Proctor Academy senior builds lacrosse stick business from field up
Proctor Academy senior Cortland Begor, who started TimberStix, a company that makes wooden lacrosse shafts, sits for a portrait in the wood shop at the academy on Saturday, January 25, 2014.
ARIANA van den AKKER / Monitor staff
Finished TimberStix in the wood shop at Proctor Academy on Saturday, January 25, 2014.
ARIANA van den AKKER / Monitor staff
Like a lot of small businesses, TimberStix started at home, in owner Cortland Begor’s Sunapee woodshop.
Unlike a lot of small businesses, TimberStix grew at school, since Begor is an 18-year-old senior at Proctor Academy in Andover who has spent the past year building his inventory and his brand – the only high-performance wooden shafts designed and built by a lacrosse player, for lacrosse players.
“This fall and winter, it has been pretty hard, with applying for college, running a company in its early stages, going to classes and playing a varsity sport,” Begor said.
“It’s definitely been tough to do the time management, but I just try to get my homework done early,” he said. “This is more fun
than doing AP statistics homework.”
Begor and his two brothers began learning woodworking in their dad’s shop in their home in Sunapee. The family gradually stopped doing projects together, and Begor started experimenting with making lacrosse shafts for his own use once he arrived at Proctor; trying first one type of wood, then another, until he found ash had the strength, grain and flexibility he was looking for.
Friends and teammates requested the shafts, which Begor would make when he had time between classes. He started building inventory last spring.
To make one shaft would take about 15 minutes, he said, but now he works in batches of several hundred at a time.
He drives his dad’s pickup truck from the house in Sunapee to a lumber yard in Exeter, picks up as much lumber as he can fit in the bed of the truck, cuts all the sticks to size, then sands and brands them.
He sold 400 over the summer by bringing his inventory to tournaments, or selling them to friends and teammates.
When he got back to school, he asked if Proctor would allow him to take an independent study course, under the direction of school CFO John Ferris, focused on entrepreneurship.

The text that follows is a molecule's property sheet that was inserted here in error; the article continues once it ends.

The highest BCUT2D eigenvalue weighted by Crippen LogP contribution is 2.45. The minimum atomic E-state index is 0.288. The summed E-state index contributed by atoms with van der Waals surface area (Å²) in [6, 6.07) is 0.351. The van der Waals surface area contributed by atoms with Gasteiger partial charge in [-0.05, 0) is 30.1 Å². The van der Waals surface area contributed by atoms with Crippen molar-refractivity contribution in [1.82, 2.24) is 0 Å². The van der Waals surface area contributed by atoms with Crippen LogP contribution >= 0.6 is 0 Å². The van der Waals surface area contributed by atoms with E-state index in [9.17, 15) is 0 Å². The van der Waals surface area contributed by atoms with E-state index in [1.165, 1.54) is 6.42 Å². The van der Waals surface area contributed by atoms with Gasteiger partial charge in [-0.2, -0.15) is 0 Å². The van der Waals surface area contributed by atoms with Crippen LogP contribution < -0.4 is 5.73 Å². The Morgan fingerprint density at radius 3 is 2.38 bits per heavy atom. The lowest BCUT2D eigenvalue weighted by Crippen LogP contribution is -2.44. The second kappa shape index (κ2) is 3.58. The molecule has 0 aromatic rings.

The two meet twice a week, and Ferris advises. He doesn’t have to teach much, he said.
“I really expected it to be more an instructional situation, where I talk about, here’s how marketing works, but all of that comes naturally to him,” Ferris said. “He’s a self-starter, which is terrific.”
They’re working on a new logo, which Ferris expects will be done this spring, and then working on search engine optimization.
“He sets his own deadlines, but that would be an example of quote-unquote homework,” he said. “I hesitate to call it that because it’s not like I’m assigning it. We sit down as if we are partners, and we talk about how are we going to expand the business. It’s a really collaborative situation, not much different than other businesses I’ve started and co-owned.”
If Begor is ever looking for a business partner or capital investor, he already knows Ferris is interested.
“I have offered several times to personally invest with him, but to his benefit, he’s declined,” Ferris said, laughing. “I have also advised him that the last thing an entrepreneur wants to give up is equity. So he’s listening.”
Other students, seeing Begor’s success, have inquired about taking a similar independent study next year, Ferris said, and he hopes the program becomes a regular part of campus life.
Without formal homework, there really isn’t a final exam coming, but Ferris is working with Begor to create a business continuity and sustainability plan, for when he graduates this spring and moves on to college.
They are looking to place the actual manufacturing into the hands of a professional woodshop somewhere in the state, so Begor can check in daily or weekly but concentrate on his studies and his sports at college. He’s waiting to hear from his first choice, Dartmouth; he also applied to Boston, Colby, Bates and Middlebury colleges.
But next on the syllabus for the spring: expanding the market share available to the company by promoting the product’s high-performance capabilities, instead of just its novelty.
“People think right now of wooden lacrosse sticks as a novelty item, not a performance item,” Begor said. “They think, ‘We’ve moved on.’ Now metal and composite are what everyone uses; it’s progress and improvement. But it’s like baseball. Baseball went to metal bats for a while, but they went back to wood because it has a unique feel and unique benefits.”
Wooden sticks offer better torque and more menacing blows to opponents, and are more durable than metal or composite sticks, he said. He’s played lacrosse for Proctor with a TimberStix shaft for three years and has only broken one; metal and composite sticks might break every season, he said.
Begor has recruited his friends and teammates to serve as brand ambassadors, using the sticks and writing testimonials for the website and Facebook page, and talking the sticks up to their friends, their teammates and others.
“The hardest part is to get the shaft in the hands of the athletes,” he said. “Once they try it, they love it.”
Spoken like an A-plus marketer.
(Sarah Palermo can be reached at 369-3322 or email@example.com or on Twitter @SPalermoNews.)